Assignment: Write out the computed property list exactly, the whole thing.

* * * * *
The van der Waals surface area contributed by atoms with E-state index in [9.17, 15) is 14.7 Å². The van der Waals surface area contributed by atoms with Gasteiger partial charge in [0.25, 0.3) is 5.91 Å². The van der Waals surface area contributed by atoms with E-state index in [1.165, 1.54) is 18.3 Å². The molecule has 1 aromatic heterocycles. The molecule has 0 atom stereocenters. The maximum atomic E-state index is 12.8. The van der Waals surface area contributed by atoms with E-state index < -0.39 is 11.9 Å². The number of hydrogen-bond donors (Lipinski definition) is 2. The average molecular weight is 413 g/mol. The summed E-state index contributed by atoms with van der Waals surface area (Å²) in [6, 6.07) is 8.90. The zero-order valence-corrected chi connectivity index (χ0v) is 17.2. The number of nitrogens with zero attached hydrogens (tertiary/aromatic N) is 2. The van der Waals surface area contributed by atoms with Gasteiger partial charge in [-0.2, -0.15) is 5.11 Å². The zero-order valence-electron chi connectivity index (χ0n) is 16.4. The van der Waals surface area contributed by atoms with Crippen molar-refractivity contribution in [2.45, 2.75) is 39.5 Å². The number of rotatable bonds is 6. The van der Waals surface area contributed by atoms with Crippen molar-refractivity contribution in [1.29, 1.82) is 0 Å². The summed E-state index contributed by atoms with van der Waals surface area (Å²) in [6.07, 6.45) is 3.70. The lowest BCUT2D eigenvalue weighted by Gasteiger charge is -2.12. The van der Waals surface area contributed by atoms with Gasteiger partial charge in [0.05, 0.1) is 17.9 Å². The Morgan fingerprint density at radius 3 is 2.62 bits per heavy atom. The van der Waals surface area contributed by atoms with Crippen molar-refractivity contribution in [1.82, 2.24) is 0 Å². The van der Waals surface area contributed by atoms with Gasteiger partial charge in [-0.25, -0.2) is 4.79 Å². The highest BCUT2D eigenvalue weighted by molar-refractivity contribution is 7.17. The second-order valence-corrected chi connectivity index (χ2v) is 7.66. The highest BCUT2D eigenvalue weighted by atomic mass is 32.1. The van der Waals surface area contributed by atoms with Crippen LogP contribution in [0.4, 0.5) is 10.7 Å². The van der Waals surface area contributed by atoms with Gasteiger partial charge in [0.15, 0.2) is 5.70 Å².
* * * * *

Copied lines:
The van der Waals surface area contributed by atoms with E-state index in [9.17, 15) is 14.7 Å². The van der Waals surface area contributed by atoms with Gasteiger partial charge in [0.25, 0.3) is 5.91 Å². The van der Waals surface area contributed by atoms with E-state index in [1.165, 1.54) is 18.3 Å². The molecule has 1 aromatic heterocycles. The molecule has 0 atom stereocenters. The maximum atomic E-state index is 12.8. The van der Waals surface area contributed by atoms with E-state index < -0.39 is 11.9 Å². The number of hydrogen-bond donors (Lipinski definition) is 2. The average molecular weight is 413 g/mol. The summed E-state index contributed by atoms with van der Waals surface area (Å²) in [6, 6.07) is 8.90. The zero-order valence-corrected chi connectivity index (χ0v) is 17.2. The number of nitrogens with zero attached hydrogens (tertiary/aromatic N) is 2. The van der Waals surface area contributed by atoms with Gasteiger partial charge in [-0.2, -0.15) is 5.11 Å². The zero-order valence-electron chi connectivity index (χ0n) is 16.4. The van der Waals surface area contributed by atoms with Crippen molar-refractivity contribution in [2.45, 2.75) is 39.5 Å². The number of rotatable bonds is 6. The van der Waals surface area contributed by atoms with Crippen molar-refractivity contribution in [1.29, 1.82) is 0 Å². The summed E-state index contributed by atoms with van der Waals surface area (Å²) in [6.07, 6.45) is 3.70. The lowest BCUT2D eigenvalue weighted by Gasteiger charge is -2.12. The van der Waals surface area contributed by atoms with Gasteiger partial charge in [0.05, 0.1) is 17.9 Å². The Morgan fingerprint density at radius 3 is 2.62 bits per heavy atom. The van der Waals surface area contributed by atoms with Crippen molar-refractivity contribution in [1.82, 2.24) is 0 Å². The van der Waals surface area contributed by atoms with Gasteiger partial charge in [-0.25, -0.2) is 4.79 Å². The highest BCUT2D eigenvalue weighted by molar-refractivity contribution is 7.17. The second-order valence-corrected chi connectivity index (χ2v) is 7.66. The highest BCUT2D eigenvalue weighted by atomic mass is 32.1. The van der Waals surface area contributed by atoms with Crippen LogP contribution in [0.4, 0.5) is 10.7 Å². The van der Waals surface area contributed by atoms with Gasteiger partial charge in [0.15, 0.2) is 5.70 Å².